Can anyone beat Berlusconi to the Italian presidency?

Silvio ‘Bunga Bunga’ Berlusconi was a populist before the word became all the rage. An almost comically divisive figure, he makes spectacular off-the-cuff remarks which thrill his supporters and leave his enemies apoplectic. He called Barack Obama ‘tanned’. He advised a teenage girl that her best bet in life was to ‘marry a rich man’, and once said it is ‘better to stare at pretty girls than be gay’. In an interview with Boris Johnson and me in The Spectator in 2003, he insisted that the fascist dictator Mussolini did not kill his opponents, merely ‘sent them on holiday to the islands’. I wonder if Boris remembers that now. Still,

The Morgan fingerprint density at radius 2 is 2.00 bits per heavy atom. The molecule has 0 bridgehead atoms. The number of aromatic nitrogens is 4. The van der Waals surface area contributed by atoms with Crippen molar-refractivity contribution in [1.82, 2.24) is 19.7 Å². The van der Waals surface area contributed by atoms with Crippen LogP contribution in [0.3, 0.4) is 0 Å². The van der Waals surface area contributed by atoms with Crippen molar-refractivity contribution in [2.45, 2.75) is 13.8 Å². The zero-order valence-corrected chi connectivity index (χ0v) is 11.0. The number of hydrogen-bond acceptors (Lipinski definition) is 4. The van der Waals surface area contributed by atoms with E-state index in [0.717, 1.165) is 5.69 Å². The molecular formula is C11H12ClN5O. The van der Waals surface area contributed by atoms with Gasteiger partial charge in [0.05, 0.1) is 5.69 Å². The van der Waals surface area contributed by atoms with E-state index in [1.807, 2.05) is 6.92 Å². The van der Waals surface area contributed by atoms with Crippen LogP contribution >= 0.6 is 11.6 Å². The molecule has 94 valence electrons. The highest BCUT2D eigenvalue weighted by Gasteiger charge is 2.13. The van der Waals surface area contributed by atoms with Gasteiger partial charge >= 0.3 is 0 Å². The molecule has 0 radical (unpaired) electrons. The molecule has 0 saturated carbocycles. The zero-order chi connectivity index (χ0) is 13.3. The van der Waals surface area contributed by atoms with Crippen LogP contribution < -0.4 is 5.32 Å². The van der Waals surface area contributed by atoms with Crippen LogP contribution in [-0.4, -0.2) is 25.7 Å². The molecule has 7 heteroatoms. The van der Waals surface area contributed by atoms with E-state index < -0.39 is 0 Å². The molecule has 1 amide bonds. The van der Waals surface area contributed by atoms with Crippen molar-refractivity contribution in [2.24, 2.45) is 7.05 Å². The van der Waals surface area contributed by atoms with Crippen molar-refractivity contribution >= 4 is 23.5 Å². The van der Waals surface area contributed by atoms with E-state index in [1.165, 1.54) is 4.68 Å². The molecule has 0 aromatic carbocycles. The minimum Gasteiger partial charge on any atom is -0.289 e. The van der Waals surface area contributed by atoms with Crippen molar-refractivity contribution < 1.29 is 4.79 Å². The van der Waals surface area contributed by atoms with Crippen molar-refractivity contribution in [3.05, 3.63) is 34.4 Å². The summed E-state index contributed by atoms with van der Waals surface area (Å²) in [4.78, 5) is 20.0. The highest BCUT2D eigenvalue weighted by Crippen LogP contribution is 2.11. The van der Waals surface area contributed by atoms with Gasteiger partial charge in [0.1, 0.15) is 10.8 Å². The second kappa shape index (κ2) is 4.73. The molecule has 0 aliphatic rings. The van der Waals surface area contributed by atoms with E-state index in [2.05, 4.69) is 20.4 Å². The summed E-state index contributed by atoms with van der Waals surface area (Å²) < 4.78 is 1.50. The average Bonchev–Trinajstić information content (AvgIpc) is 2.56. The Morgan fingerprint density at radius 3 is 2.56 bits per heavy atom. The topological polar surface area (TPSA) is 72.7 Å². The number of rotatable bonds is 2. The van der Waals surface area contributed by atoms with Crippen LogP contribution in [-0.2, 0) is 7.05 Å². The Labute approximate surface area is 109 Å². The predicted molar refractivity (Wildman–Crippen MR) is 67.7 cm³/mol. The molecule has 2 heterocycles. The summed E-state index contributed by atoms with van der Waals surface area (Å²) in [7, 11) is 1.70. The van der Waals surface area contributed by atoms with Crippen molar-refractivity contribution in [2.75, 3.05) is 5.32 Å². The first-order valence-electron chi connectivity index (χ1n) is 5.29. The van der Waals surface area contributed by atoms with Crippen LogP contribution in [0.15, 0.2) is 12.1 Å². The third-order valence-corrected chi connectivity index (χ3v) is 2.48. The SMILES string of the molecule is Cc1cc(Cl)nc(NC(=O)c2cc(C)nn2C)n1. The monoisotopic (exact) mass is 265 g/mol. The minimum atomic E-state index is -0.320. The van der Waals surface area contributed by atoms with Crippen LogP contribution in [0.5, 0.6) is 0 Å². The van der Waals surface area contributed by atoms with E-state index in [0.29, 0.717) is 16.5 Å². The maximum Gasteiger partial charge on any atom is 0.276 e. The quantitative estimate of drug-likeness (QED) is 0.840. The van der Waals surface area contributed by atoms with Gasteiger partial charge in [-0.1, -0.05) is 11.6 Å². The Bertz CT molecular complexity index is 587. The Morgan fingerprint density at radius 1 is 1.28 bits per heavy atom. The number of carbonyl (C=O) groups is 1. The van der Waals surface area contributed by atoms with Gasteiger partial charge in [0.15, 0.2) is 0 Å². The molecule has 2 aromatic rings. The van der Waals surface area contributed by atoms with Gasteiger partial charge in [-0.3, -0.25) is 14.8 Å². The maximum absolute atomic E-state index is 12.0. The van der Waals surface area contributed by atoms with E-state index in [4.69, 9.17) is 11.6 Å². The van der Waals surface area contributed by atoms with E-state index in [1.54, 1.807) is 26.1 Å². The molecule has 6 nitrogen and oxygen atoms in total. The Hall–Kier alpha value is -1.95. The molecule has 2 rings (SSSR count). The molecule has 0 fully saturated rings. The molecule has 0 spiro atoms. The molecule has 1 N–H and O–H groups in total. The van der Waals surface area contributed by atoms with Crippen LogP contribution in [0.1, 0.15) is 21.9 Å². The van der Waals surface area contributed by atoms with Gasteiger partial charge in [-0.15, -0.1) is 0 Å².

How democracy can subvert itself: Bunga Bunga reviewed

Italy has long captivated romantics from rainy, dreary, orderly northern Europe. Goethe, Stendhal, Keats and Shelley all flocked to Italy in search of the ideal society. There they found what they thought was a utopia. ‘There is,’ Byron marvelled in a letter home from Ravenna, ‘no law or government at all, and it is wonderful how well things go on without them.’ Well, Silvio Berlusconi has made some of Europe’s wisest men sound like chumps. If the notorious career — chronicled in the podcast Bunga Bunga — of the longest-serving prime minister of Italy since Mussolini and its sometime richest man has done one good thing, it’s to have dispelled